of attacking Fukuda's policy of placing importance on consumers in
the extra session, the money-related issue cropped up.

It is safe to say that if Ota quits his post, the Fukuda government
will suffer a setback. If Ota does not resign, the opposition will
continue to attack Fukuda. One senior DPJ member said: "If Ota does
not step down, it would be good for us. Because there will issues
that we will be able to use to attack Fukuda."

(4) Agriculture Minister Ota may decide whether to resign this week
over money scandal

SANKEI (Page 3) (Full)
August 28, 2008

Allegations of shady accounting of office expenses by Agriculture,
Forestry and Fisheries Minister Seiichi Ota have arisen. Ota will
explain later this week for what purpose his political support group
used the 12 million yen reported as office expenses in 2005 and
2006. The government and the ruling camp have so far defended Ota,
but they still remember that the downfall of the Abe administration
was greatly attributed to a series of politics-and-money scandals
involving cabinet ministers. Given this situation, Prime Minister
Yasuo Fukuda is expected to decide the fate of Ota while carefully
watching public reaction to his explanation. Meanwhile, the
opposition side is poised to attack the government on the latest

Asked by a reporter last night about whether he had been aware of
Ota's office-expense trouble before he shuffled his cabinet on Aug.
1, Fukuda replied: "I didn't know about it. Politicians must be
careful about how they behave. Since the Agriculture Minister has
said he will give an explanation, I would like to wait for it."
Fukuda added that if he had learned of Ota's involvement in such an
issue, he would not have awarded him a cabinet post.

Chief Cabinet Secretary Nobutaka Machimura also said in a press
conference yesterday: "I wonder how accurate was the report about
fictitious (office expenses)." But he added: "I expect him to give a
convincing explanation based on reliable data."

"There is a particular reason why the Kantei (the Prime Minister's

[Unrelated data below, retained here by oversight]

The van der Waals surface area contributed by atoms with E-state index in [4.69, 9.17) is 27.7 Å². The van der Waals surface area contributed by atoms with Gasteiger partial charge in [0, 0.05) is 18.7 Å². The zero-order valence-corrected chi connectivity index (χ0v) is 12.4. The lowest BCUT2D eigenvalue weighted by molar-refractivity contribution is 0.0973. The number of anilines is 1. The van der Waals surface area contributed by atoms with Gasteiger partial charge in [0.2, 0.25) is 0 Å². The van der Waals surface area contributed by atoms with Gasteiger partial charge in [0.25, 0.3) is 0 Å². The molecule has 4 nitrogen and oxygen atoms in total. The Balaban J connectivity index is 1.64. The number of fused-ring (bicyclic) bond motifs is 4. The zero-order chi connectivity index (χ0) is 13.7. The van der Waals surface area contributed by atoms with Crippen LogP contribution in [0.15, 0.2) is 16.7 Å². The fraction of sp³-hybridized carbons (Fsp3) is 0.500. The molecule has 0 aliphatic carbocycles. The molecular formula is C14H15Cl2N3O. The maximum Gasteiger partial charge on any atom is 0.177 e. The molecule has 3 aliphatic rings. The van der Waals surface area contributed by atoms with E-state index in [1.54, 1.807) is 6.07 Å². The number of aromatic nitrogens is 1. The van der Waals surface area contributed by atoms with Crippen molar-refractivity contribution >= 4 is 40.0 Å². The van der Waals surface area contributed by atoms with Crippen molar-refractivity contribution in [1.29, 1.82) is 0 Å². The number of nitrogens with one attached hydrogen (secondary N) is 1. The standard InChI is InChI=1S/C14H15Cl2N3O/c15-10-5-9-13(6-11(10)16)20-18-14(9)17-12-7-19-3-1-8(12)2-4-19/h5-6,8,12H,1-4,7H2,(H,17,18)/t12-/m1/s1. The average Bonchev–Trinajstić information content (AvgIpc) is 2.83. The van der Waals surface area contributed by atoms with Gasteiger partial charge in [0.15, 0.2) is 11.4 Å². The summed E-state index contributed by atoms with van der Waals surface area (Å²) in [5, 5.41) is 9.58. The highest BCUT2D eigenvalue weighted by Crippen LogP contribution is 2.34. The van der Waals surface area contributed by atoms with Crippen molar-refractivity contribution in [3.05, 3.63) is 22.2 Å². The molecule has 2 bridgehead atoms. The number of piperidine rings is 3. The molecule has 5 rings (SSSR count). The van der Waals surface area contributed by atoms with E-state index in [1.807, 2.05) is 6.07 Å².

Office) is unable to easily say that Mr. Ota is innocent," a Kantei
source said. It is because former Prime Minister Shinzo Abe had
initially defended Toshiaki Matsuoka and Norihiko Akagi, both of
whom assumed the post of agriculture minister in succession, when
office expense scandals involving them emerged. But Matsuoka
committed suicide and Akagi was forced to quit in the end. This
"shock" has yet to fade away. However, a senior government official
said: "Ota's political organization registered the home of his
secretary as its office, and this is a serious problem."

For the Kantei, "the Ota shock" seems to be so big that it

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immediately ordered the Cabinet Information Research Office to check
other cabinet ministers to see if there were no hidden money

Ota has been under heavy fire from the opposition bloc for his
controversial remark that consumers are "noisy," as well. A source
in the Liberal Democratic Party said: "The Prime Minister is
expected to determine Mr. Ota's future course by taking into
consideration the public's and media reactions to Ota's

Meanwhile, Ota, showing confidence, has said that he would like to
hold a briefing on Sept. 2.

24.8 million yen also reported in 2000-2002

It has been found that Ota's political organization also logged a
total of about 24.8 million yen as office expenses from 2000 through
2002. The group registered the home of Ota's secretary as its
office. The total amount of reported office expenses for the five
years, with this total amount added to those in 2005 and 2006,
reaches 48.2 million yen.

The organization declared 12.82 million yen for 2000, 8.92 million
yen for 2001, and 3.09 million yen for 2002 as office expenses in